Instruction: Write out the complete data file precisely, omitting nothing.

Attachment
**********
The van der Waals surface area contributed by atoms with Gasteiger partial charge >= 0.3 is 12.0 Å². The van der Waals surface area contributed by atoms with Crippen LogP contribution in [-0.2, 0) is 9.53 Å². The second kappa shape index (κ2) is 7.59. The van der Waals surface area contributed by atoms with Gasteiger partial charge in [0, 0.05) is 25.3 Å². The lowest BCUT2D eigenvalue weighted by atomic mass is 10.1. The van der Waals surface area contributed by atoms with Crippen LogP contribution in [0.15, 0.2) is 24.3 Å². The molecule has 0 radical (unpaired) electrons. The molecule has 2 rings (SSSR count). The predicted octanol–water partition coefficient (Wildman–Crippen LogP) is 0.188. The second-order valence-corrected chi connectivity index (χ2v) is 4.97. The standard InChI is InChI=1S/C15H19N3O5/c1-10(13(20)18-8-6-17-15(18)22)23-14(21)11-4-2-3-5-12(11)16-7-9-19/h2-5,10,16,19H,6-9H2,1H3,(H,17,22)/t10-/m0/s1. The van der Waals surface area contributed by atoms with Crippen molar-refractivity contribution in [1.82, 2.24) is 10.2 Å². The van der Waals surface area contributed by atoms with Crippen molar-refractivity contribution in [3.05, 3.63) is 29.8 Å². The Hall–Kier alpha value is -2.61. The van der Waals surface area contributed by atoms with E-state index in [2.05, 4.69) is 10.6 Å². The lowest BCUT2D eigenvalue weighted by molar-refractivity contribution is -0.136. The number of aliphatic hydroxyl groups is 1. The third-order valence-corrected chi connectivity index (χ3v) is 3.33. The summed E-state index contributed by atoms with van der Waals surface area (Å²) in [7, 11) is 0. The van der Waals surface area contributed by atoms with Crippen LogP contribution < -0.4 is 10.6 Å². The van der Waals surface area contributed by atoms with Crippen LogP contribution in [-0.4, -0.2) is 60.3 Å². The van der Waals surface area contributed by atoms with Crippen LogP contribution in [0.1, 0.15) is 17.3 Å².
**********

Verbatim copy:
The van der Waals surface area contributed by atoms with Gasteiger partial charge >= 0.3 is 12.0 Å². The van der Waals surface area contributed by atoms with Crippen LogP contribution in [-0.2, 0) is 9.53 Å². The second kappa shape index (κ2) is 7.59. The van der Waals surface area contributed by atoms with Gasteiger partial charge in [0, 0.05) is 25.3 Å². The lowest BCUT2D eigenvalue weighted by atomic mass is 10.1. The van der Waals surface area contributed by atoms with Crippen LogP contribution in [0.15, 0.2) is 24.3 Å². The molecule has 0 radical (unpaired) electrons. The molecule has 2 rings (SSSR count). The predicted octanol–water partition coefficient (Wildman–Crippen LogP) is 0.188. The second-order valence-corrected chi connectivity index (χ2v) is 4.97. The standard InChI is InChI=1S/C15H19N3O5/c1-10(13(20)18-8-6-17-15(18)22)23-14(21)11-4-2-3-5-12(11)16-7-9-19/h2-5,10,16,19H,6-9H2,1H3,(H,17,22)/t10-/m0/s1. The van der Waals surface area contributed by atoms with Crippen molar-refractivity contribution in [1.82, 2.24) is 10.2 Å². The van der Waals surface area contributed by atoms with Crippen molar-refractivity contribution in [3.05, 3.63) is 29.8 Å². The Hall–Kier alpha value is -2.61. The van der Waals surface area contributed by atoms with E-state index in [2.05, 4.69) is 10.6 Å². The lowest BCUT2D eigenvalue weighted by molar-refractivity contribution is -0.136. The number of aliphatic hydroxyl groups is 1. The third-order valence-corrected chi connectivity index (χ3v) is 3.33. The summed E-state index contributed by atoms with van der Waals surface area (Å²) in [7, 11) is 0. The van der Waals surface area contributed by atoms with Crippen LogP contribution < -0.4 is 10.6 Å². The van der Waals surface area contributed by atoms with Crippen LogP contribution in [-0.4, -0.2) is 60.3 Å². The van der Waals surface area contributed by atoms with Crippen LogP contribution in [0.1, 0.15) is 17.3 Å².